Art and Archbishops: Narbonne’s New Palace Museum

New Palace, Palais Neuf, Narbonne, France

From the central courtyard of the Bishops’ Palaces, you ascend a grand staircase to the suite of apartments which form the museum of the New Palace.  It is an attractive though perhaps under-developed space, which provides the briefest glimpse into the evidently grand lives of the archbishops of Narbonne in the 17th and 18th centuries.

Walking up the steps of the New Palace, Narbonne, France

I found it surprisingly difficult to find information about the palace.  This was particularly annoying since I stupidly didn’t take a picture of the tags for the frescoes, so I have no idea who they’re by.  Also when I visited various rooms were bare, because they were being redone.  All in all, it wasn’t the most rewarding place to visit… especially as the paintings on display (16th-19th century) were not so exciting.

Consuls of the year 1596, 16th century, Charles Gallieri, New Palace, Narbonne, France

Bargueño style cabinet, end of 16th century, New Palace, Narbonne, France

Ceiling decoration, New Palace, Narbonne, France

Coat of arms of Claude de Rebé, Archbishop of Narbonne, 1628-1659, New Palace, Narbonne, France. Those ducky things are marlets, which are stylised ducks without beaks or legs.

Portrait of a man, late 16th/early 17th century, Ludovico Cardi, New Palace, Narbonne, France

New Palace, Narbonne, France

Remains of fresco, New Palace, Narbonne, France

Cupid peeking out of the ceiling fresco in the New Palace, Narbonne, France

Thoughtful owl in the ceiling fresco in the New Palace, Narbonne, France

Polychrome mosaic, 2nd century AD, New Palace, Narbonne, France

Detail of the ceiling fresco of a woman with a trumpet, New Palace, Narbonne, France

Detail of the ceiling fresco of a woman with a scroll, New Palace, Narbonne, France

Detail of the ceiling fresco of a downward-looking cupid, New Palace, Narbonne, France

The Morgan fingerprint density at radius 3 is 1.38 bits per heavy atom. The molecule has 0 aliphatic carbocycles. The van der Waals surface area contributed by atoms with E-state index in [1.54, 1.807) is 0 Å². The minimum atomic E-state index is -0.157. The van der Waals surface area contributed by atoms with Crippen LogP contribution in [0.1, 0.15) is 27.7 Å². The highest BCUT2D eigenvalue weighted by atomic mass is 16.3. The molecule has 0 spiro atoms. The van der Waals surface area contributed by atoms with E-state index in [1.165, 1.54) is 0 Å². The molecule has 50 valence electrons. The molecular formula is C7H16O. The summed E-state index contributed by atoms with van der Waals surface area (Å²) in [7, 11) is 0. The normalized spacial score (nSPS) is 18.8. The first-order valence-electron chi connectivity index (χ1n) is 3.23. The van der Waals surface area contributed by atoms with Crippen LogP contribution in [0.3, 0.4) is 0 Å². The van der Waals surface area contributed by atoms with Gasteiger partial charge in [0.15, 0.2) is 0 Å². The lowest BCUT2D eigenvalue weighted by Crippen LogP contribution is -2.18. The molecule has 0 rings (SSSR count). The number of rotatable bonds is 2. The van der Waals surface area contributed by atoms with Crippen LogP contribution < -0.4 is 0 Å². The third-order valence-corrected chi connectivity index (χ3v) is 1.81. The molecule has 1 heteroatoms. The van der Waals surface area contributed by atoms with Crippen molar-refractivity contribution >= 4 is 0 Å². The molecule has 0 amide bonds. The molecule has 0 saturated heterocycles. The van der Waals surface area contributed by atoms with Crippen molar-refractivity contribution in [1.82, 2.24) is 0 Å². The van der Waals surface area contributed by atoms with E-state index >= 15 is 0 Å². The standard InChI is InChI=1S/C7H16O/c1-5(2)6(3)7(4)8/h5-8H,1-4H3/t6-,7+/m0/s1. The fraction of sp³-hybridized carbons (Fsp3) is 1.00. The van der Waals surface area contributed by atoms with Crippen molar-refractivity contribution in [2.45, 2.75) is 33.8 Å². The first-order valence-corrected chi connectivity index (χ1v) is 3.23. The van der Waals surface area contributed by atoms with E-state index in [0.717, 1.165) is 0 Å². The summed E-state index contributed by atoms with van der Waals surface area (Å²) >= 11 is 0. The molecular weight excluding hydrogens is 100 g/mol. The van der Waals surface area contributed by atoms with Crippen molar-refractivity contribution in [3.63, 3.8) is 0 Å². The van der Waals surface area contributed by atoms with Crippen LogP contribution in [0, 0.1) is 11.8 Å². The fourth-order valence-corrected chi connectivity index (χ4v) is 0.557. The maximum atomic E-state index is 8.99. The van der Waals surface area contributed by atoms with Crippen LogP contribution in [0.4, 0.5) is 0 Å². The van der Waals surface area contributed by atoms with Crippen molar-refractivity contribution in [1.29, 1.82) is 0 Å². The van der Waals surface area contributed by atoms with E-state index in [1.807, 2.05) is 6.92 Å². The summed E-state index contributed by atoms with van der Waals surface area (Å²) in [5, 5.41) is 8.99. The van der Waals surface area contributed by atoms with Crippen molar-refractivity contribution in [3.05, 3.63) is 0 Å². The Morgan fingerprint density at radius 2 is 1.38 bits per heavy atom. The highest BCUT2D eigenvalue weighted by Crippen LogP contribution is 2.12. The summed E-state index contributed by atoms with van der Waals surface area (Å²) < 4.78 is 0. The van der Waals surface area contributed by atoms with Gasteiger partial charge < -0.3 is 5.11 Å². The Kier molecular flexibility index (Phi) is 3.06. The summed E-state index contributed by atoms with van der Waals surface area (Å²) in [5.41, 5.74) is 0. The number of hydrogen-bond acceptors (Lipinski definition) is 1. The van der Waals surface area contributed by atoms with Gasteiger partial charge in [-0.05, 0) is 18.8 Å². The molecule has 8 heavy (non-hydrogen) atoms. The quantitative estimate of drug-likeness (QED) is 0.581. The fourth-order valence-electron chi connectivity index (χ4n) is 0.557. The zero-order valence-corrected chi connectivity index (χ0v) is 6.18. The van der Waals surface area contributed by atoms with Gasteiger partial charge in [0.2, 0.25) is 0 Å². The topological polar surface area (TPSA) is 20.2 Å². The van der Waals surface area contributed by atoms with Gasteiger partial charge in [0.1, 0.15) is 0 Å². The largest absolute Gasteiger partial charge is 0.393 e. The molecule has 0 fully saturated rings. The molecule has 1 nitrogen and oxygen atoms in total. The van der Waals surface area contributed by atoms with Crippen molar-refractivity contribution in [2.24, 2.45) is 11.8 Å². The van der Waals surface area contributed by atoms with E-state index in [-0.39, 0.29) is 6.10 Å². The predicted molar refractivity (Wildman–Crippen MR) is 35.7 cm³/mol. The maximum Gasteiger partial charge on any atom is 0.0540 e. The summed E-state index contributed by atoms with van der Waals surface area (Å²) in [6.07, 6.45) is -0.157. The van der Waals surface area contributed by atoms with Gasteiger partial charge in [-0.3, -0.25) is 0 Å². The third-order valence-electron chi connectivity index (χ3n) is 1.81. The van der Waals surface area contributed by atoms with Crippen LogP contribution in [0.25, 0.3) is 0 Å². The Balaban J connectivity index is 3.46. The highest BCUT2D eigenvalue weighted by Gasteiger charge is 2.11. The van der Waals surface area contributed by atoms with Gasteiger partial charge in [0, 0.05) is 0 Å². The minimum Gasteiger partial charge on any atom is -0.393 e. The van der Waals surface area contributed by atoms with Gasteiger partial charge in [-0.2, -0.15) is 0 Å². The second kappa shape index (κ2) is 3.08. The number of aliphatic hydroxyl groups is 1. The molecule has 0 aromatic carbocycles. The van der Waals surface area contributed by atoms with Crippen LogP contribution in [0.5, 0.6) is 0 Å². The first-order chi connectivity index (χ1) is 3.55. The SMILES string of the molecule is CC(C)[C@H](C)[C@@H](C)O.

Detail of the ceiling fresco of a woman with a lyre, New Palace, Narbonne, France

Detail of the ceiling fresco of a woman with a trumpet, New Palace, Narbonne, France

The muse Clio, 18th century, anonymous, New Palace, Narbonne, France

Looking through the elegant rooms of the New Palace, Narbonne, France

Moasic of Lycurgus and Ambrosia, 2nd century AD, New Palace, Narbonne, France.  Ambrosia is being turned into a grapevine.

Elegant room with porcelain, New Palace, Narbonne, France

A gallery in the New Palace, Narbonne, France

Virgin in Glory, 16th century, Tintoretto, New Palace, Narbonne, France

Poirtrait of a young man, 17th century, Ferdinand Voet, New Palace, Narbonne, France

Hours of the couriers of Narbonne in 1750, New Palace, Narbonne, France

A grandly decorated suite of rooms dedicated to paintings from the Orientalism school were very well presented… but it’s not really my thing.  I did find a few pictures quite interesting, but most of all I appreciated the only air-conditioning I encountered the whole day in boiling Narbonne.

New Palace, Narbonne, France

Interior of the Rustem Pasha Mosque in Constantinople, 1881, Albert Aublet, New Palace, Narbonne, France

The rooftops of Tunis, late 19th/early 20th century Albert Aublet, New Palace, Narbonne, France

So In Summary

Of all the museums we saw in Narbonne, this was probably the weakest.  The collection is not terribly engaging, and while the decoration of the rooms is lovely, there isn’t much to keep you there for long.  I was really disappointed.  Hopefully with the changes that are occurring in the Narbonne museum world, they will improve the space – because it really could be a lovely spot to learn more about the fascinating bishops of this city.

Further Information

For some reason the museum is sometimes referred to as the Musee d’Art et d’Histoire (like on TripAdvisor) but the museum organisation of Narbonne calls it the New Palace.

There is a ticket that you can purchase which lets you into the major sites of Narbonne and can be purchased from the little office on the left as you enter the main doors of the Palace complex.

How To Get There

Please check out this post on the museums in the Palace complex for more information.

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